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Brit scientists create world's first anti-flu pill 'which could save millions for cash-strapped NHS'

Mirror logo Mirror 14/03/2018 Martin Bagot

The medication would be the world’s first flu vaccine in pill form (file image) (Image: Getty) © Provided by Trinity Mirror Plc The medication would be the world’s first flu vaccine in pill form (file image) (Image: Getty) Scientists in Britain have created the world’s first flu vaccine in pill form.

The breakthrough could save the NHS millions as it is the first synthetic vaccine, so it does not have to be kept in the fridge.

Researchers also hope it would boost uptake for people with limited access to a GP or nurse.

Study leader Prof Andrew Sewell, of the School of Medicine at Cardiff University, said oral vaccines were “great news for people with a fear of needles”.

a person lying on a bed: Credits: iStockphoto © Provided by Trinity Mirror Plc Credits: iStockphoto He added: “They can also be much easier to store and transport, making them far more suitable for use in remote locations.”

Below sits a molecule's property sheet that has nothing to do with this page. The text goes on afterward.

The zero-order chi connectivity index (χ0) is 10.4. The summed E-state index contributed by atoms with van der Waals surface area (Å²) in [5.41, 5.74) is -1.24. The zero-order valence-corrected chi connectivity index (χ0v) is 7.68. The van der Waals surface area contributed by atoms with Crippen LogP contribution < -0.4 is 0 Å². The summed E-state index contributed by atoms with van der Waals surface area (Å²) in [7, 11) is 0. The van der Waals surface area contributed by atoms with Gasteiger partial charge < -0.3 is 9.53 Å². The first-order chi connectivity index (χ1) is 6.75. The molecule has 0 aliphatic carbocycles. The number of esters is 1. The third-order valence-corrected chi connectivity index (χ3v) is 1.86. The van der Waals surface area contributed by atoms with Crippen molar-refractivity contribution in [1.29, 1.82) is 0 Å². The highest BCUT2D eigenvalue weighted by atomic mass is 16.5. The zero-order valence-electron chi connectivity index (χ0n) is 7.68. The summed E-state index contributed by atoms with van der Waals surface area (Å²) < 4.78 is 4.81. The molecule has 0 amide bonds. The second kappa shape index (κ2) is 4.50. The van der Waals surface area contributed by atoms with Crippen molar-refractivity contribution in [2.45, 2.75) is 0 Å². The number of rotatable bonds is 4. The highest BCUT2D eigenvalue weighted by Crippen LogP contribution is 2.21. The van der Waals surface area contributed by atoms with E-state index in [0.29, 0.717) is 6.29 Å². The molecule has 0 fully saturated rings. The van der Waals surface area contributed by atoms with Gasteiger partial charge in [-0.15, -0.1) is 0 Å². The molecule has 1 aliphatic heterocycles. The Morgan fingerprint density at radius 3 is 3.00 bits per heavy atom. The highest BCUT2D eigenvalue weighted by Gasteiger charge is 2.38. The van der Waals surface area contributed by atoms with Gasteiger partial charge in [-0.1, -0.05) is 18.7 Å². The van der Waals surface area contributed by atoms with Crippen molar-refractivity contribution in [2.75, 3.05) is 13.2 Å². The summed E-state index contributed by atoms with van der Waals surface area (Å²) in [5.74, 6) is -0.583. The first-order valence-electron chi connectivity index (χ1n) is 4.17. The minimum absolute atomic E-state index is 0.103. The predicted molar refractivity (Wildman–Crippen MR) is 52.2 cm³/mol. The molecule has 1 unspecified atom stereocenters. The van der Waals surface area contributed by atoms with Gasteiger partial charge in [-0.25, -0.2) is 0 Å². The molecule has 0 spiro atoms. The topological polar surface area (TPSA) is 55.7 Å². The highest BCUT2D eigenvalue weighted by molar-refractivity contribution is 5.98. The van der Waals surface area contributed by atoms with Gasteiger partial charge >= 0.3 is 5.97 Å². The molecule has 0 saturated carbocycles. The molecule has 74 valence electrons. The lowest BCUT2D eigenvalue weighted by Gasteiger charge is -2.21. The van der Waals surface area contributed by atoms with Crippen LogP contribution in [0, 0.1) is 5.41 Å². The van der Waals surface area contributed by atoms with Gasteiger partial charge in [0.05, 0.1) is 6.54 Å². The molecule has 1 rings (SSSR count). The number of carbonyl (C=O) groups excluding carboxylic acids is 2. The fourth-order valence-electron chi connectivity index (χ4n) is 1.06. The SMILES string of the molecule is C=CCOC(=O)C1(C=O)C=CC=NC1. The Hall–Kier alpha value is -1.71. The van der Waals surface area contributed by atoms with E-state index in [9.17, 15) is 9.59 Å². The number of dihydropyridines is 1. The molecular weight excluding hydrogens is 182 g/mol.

Vaccines usually introduce a harmless form of a germ into our bodies.

These stimulate immune cells, which remember the germ – often proteins – and launch a stronger attack if it returns.

a person sitting on a bed © Provided by Trinity Mirror Plc Researchers created a “mirror image” of such proteins, trigger­ing the same immune resp­onse.

Oral vaccines are rare as they are usually digested, so prot­ection is lost.

Refrigerating biological vaccines accounts for most of the cost of transporting them.

The next step for the study, in Journal of Clinical Investigation, is to test the vaccine on humans.

Dr Gino Martini, of the Royal Pharmaceutical Society, said: “A pill-based vaccine can only have a positive impact on the number of patients receiving the vaccine.”

In Europe, less than a third of older people had flu jabs this year.

Related: 7 Cold and Flu Myths Busted (provided by Best Life)

person sitting on a couch: Having a cold is no fun. Getting the flu, perhaps even less so. Both of these viruses tend to proliferate at this time of year, making a walk through your office feel as safe as a stroll through the sewers of Venice at the bubonic plague's peak. There’s still no cure for either malady, but there is constantly advancing science about how both can be avoided and their symptoms lessened. Yet old inaccuracies are hard to shake, and they could be getting and keeping you sick. Below, we bust the myths. And for more on winter colds, learn Why the Flu May Hit Men Harder Than Women. 7 Cold and Flu Myths Busted

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